Belarus May Win from the Change of US Missile Defense Plans
Published: 08 October 2009
On Sept. 17, to Russia’s satisfaction and to Poland’s chagrin, President Obama announced canceling US plans to build a missile base in Poland and a radar system in the Czech Republic. The revelation came on the 70th anniversary of the Soviet invasion of Poland and was widely seen as US betrayal of its Eastern European ally.
For Belarus, however, the date marked a second week of Zapad 2009 military exercise, in which Belarus and Russia fought an enemy armed to NATO standards and attacking from the West. There can be little doubt of what enemy they were preparing to counter. Fortunately, the change of US plans on missile defense in Europe has made the actualization of this disturbing scenario less likely.
While President Barack Obama hardly remembered Belarus when deliberating the issue, his decision may have a positive effect on Belarus’ relationship with Poland and the European Union as a whole. The US decision on missile defense signals a more cautious stance on NATO expansion. If last year Ukraine’s NATO membership and consequent Russian outrage seemed probable, now it is now clear that decades may pass until Belarus borders a NATO state in the south.
The agreement to station ten missile defense interceptors on Polish soil to counter potential Iranian attack was signed between the United States and Poland on August 20, 2008, – immediately after the Russia-Georgia clash over the separatist region of South Ossetia. In return for Polish hospitality, Washington was to provide Warsaw with 20 Patriot missiles – facing Moscow and, of course, Minsk. Strongly opposed to U.S. plans, Russia threatened to deploy ballistic missiles in Kaliningrad and/or Belarus. The missiles could be stationed at the air base Machulishchy, near Minsk.
Had the US plans actualized, Russia would have probably proceeded to place its weapons on the Belarusian territory, forcing the country to the forefront of the East-West confrontation. As a result, Belarus’ participation in the Eastern Partnership would have come to an end, and its relations with the international community would have rapidly deteriorated.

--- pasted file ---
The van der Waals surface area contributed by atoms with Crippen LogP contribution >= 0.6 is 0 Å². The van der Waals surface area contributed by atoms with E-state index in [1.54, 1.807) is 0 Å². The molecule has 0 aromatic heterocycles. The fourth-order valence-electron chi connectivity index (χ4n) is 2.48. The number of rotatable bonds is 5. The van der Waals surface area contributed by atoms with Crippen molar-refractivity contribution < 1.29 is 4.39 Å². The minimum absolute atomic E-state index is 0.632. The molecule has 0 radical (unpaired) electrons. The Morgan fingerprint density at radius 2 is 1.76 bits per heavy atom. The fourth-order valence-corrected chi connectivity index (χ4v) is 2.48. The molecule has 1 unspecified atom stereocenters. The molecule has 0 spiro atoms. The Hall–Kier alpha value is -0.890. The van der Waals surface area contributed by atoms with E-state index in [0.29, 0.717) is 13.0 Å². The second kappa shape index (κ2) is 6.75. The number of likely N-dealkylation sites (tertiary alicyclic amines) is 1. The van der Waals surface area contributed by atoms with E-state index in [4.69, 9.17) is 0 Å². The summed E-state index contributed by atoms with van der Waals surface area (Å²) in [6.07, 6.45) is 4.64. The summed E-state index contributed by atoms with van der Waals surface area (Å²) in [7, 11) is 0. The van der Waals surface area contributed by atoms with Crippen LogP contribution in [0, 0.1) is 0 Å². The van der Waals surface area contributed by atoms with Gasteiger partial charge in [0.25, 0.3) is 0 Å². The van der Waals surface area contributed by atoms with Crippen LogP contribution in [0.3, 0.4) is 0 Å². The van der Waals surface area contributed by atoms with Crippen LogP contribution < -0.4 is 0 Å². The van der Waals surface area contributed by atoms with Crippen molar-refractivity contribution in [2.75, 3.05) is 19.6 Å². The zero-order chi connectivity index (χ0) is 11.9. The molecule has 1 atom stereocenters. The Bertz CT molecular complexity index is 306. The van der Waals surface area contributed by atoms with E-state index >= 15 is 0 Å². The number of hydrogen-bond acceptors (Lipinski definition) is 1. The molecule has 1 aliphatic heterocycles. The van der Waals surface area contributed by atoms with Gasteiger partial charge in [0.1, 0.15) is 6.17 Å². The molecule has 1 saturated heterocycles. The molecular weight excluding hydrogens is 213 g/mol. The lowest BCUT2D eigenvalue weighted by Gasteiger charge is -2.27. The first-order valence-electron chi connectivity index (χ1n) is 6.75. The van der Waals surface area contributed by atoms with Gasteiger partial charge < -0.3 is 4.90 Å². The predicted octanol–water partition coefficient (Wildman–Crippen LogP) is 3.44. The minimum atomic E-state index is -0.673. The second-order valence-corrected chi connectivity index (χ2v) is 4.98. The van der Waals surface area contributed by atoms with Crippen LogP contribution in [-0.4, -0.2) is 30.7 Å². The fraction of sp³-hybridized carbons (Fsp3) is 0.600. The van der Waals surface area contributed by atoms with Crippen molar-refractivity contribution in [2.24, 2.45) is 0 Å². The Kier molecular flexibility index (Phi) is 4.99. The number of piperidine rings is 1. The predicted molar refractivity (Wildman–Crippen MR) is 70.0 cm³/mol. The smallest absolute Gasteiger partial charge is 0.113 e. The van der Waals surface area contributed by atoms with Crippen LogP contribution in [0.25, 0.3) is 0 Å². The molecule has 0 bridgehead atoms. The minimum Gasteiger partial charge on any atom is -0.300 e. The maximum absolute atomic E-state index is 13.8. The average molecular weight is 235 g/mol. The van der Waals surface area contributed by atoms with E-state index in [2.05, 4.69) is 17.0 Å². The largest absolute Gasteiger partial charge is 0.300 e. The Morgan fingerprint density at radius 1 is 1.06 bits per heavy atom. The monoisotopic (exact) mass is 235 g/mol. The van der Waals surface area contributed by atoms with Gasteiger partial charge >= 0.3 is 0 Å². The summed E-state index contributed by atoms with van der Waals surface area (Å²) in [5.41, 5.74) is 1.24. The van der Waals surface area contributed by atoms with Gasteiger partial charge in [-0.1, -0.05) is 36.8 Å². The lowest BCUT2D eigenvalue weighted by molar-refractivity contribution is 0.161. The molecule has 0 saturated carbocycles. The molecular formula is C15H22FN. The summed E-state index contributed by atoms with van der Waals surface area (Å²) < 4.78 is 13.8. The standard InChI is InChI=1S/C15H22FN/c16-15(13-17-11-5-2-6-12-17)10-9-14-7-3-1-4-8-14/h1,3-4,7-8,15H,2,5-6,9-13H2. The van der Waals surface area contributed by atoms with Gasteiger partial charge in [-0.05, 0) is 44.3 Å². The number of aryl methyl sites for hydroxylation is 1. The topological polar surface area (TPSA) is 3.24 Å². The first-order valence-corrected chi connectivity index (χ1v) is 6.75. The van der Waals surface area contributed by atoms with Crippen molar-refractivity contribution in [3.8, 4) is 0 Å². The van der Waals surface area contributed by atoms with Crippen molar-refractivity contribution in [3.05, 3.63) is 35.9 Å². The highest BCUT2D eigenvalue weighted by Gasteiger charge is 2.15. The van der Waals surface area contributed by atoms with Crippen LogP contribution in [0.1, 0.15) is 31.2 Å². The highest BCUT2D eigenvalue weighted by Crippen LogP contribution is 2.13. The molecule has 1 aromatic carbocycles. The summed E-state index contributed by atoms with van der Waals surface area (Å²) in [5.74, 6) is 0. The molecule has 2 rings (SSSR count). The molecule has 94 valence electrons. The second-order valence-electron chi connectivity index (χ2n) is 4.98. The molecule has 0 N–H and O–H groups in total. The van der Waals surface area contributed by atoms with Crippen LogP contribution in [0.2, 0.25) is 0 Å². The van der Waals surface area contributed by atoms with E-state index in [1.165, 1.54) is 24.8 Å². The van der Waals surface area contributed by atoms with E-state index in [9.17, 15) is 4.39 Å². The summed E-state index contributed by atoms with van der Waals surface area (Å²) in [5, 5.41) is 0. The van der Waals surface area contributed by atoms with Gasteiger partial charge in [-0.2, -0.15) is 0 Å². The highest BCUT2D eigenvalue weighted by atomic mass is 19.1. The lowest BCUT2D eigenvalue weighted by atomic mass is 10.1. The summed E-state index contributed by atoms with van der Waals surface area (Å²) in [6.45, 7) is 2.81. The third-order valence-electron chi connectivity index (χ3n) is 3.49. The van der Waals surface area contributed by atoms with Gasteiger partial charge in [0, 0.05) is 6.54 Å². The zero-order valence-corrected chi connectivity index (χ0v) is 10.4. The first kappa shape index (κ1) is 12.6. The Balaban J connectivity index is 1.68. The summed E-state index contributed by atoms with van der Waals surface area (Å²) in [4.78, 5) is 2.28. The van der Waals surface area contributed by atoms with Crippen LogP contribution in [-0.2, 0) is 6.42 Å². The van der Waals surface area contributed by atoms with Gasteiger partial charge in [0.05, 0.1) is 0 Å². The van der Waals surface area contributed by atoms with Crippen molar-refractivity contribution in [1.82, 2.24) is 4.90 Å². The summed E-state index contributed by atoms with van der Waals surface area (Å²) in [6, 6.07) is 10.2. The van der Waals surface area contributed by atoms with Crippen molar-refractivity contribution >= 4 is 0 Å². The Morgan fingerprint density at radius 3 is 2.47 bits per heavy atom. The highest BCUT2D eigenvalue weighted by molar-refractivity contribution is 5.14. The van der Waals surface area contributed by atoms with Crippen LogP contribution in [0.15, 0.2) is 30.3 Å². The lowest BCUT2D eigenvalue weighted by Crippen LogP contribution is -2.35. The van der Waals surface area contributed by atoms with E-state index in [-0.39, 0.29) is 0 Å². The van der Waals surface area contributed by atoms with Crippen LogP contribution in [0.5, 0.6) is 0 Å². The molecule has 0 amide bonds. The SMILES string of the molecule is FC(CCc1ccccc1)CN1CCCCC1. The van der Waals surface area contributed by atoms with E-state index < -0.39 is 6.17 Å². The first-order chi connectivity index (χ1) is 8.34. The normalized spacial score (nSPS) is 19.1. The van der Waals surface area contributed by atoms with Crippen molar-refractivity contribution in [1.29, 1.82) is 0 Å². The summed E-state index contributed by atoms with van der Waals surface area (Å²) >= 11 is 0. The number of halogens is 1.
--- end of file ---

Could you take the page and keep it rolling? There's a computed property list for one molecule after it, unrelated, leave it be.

With no American rockets in Poland, an opportunity to mend Minsk’s relationship with Warsaw and Brussels has emerged. How much Belarus will benefit from the cancellation of US missile defense system in Europe depends on its willingness to overcome additional obstacles to the Minsk-E.U. rapport – Belarus’ authoritarianism, disregard for human rights, and economic dependence on Russia.
In the nearly two decades of Belarus’ “independent” policymaking, its relationship with the West tended to reflect the dynamics of Russian-US relationship rather than the preferences of the Belarusian people or even Belarusian national interest. Although the country of Belarus’ size and geopolitical location must be advised to follow neutrality, Belarus has increasingly put itself on the front line of confrontation between Russia and the West.
The Belarusian leadership must realize that close military cooperation with a state as unpopular as Russia entails excessively high risks. Like the United States, which was unwilling to come to Georgia’s rescue last summer, Russia is unlikely to prioritize the protection of satellites that are made targets by its own actions. On the crossroads between the East and West, Belarus should aim at becoming a bridge in the security architecture of the post-Cold War Europe rather than a battlefield for the United States and Russia to resolve their conflicts.